Perhaps, as he testified, General Abrams would have made the same decision without McCain’s threats. Or perhaps not. It sure seems like a politician made the decision for General Abrams. That perception alone points to a major flaw in the system, and is a reason to commend defense counsel who are brave enough to stand up to the powers that be.
Flood insurance and other government assistance may help pay for property damage if you or someone you know has been affected by the Louisiana flooding. However, those payments may not be enough to cover all your expenses. Low interest loans are available now, which can be a much cheaper option than carrying a high interest balance on a credit card. We are highlighting two options, but there are many more opportunities out there if you or someone you know could use some financing.
If you are looking for a relatively small amount of cash to help you through the near future until you get back on your feet, you may qualify for an unsecured personal loan through a bank. Whitney Bank, for instance, is offering loans to qualified flood victims of up to $50,000, with low interest rates and no payments for 90 days. Call Tyelise Vavasseur at (225) 381-0452 for information.
If you are a flood victim and are looking for a larger loan or are looking to refinance your home mortgage, you may qualify for a low interest loan through the Small Business Administration (even if you do not own a business). These loans typically require you to mortgage your home or other real property. See more on SBA disaster loans here or visit a local disaster recovery center to speak with an SBA representative.
A power of attorney is a document that authorizes another person to do something on your behalf. If you or someone you know has been a victim of flood damage, executing a power of attorney to authorize someone else to deal with FEMA or your insurance adjuster on your behalf may be very helpful and convenient. Similarly, perhaps you want to authorize someone else to be able to speak and contract with utility companies, contractors, your bank, or any other entity.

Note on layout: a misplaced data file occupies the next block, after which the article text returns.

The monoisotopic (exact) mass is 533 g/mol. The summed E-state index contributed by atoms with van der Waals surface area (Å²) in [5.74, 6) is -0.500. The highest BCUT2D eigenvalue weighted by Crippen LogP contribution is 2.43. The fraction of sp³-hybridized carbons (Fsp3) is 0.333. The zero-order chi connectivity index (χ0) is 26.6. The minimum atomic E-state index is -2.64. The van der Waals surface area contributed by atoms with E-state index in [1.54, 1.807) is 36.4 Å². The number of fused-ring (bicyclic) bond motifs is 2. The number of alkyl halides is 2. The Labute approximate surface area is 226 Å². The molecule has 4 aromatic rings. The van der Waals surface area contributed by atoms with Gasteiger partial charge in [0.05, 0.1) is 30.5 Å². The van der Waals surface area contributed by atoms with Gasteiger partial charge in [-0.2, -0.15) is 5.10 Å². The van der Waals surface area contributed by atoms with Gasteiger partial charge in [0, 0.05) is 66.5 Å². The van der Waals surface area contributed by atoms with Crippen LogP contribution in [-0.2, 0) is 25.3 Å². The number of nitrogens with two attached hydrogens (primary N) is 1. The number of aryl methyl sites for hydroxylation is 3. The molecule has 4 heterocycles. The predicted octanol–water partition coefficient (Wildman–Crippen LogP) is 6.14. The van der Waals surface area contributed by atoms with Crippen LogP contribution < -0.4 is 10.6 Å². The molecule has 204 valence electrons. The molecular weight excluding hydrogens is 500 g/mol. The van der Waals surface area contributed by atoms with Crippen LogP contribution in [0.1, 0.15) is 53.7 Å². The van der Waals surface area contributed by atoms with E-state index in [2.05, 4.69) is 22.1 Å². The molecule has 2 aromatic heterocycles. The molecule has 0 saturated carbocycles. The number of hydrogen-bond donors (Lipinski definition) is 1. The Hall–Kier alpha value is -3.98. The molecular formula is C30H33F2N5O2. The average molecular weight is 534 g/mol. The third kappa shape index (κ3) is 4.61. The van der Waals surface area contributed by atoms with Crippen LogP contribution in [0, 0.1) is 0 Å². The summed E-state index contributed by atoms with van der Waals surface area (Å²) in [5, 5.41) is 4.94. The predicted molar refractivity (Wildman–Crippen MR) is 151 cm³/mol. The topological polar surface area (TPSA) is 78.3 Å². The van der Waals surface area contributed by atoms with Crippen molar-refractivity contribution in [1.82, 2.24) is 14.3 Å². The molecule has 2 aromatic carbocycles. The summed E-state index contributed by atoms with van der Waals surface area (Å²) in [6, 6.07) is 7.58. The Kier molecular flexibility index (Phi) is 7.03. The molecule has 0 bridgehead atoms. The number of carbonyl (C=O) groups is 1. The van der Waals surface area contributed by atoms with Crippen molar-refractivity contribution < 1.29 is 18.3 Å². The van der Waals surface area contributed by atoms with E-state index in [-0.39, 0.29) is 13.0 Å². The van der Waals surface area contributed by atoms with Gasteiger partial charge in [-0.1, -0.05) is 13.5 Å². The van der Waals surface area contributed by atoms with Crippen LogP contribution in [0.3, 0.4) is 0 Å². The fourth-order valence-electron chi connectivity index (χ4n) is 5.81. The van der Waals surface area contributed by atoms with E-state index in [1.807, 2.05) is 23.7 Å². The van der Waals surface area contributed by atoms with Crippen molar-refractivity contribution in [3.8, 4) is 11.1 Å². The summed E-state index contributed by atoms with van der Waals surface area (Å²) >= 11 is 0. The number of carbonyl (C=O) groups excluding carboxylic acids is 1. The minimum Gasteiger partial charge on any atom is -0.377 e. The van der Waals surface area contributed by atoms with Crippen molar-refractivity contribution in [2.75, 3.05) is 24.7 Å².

If your elderly parents had flood damage, perhaps they would like to rely on you to take care of the discussions and paperwork for them. If you find it difficult to find time and attention to devote to these issues during the day, because for instance you are busy or out of touch at work, you may want to give someone else the authority to have those discussions for you.
If you want more information, call our office and we will be happy to discuss your situation. If related to flood damage, we will also be happy to draft and execute a power of attorney for you at no charge.
Condon, Wood & Burkhart want to help people find the quickest path to recovery, so we are running a pro bono service for those affected by the floods. If you have a flood-related issue, you are welcome to sit down with one of our attorneys to discuss your situation free of charge. We will have computer terminals available for online FEMA filing and other applications if you do not have access to the internet. Even if you do have internet access, but want help through the process, we can assist you with registrations and applications.
You may call us at (225) 372-8877 to schedule an appointment, including after hours or on a weekend if your situation requires it. You can also reach us by email on our contact page. If making an appointment is difficult because of your circumstances, feel free to walk-in any time between 9AM and 5PM at our downtown office located at 457 Louisiana Avenue – we are on the corner of Louisiana Avenue and St. Charles Avenue one block from Christina’s Restaurant.
While you are welcome to see us for any flood-related issue, we recommend you keep these things in mind if you have had property damage or injury due to flooding. Please keep in mind that we will continue to update page, so please check back from time to time for more information.
What to Do First
Farm Service Agency (USDA)
Before Hiring a Contractor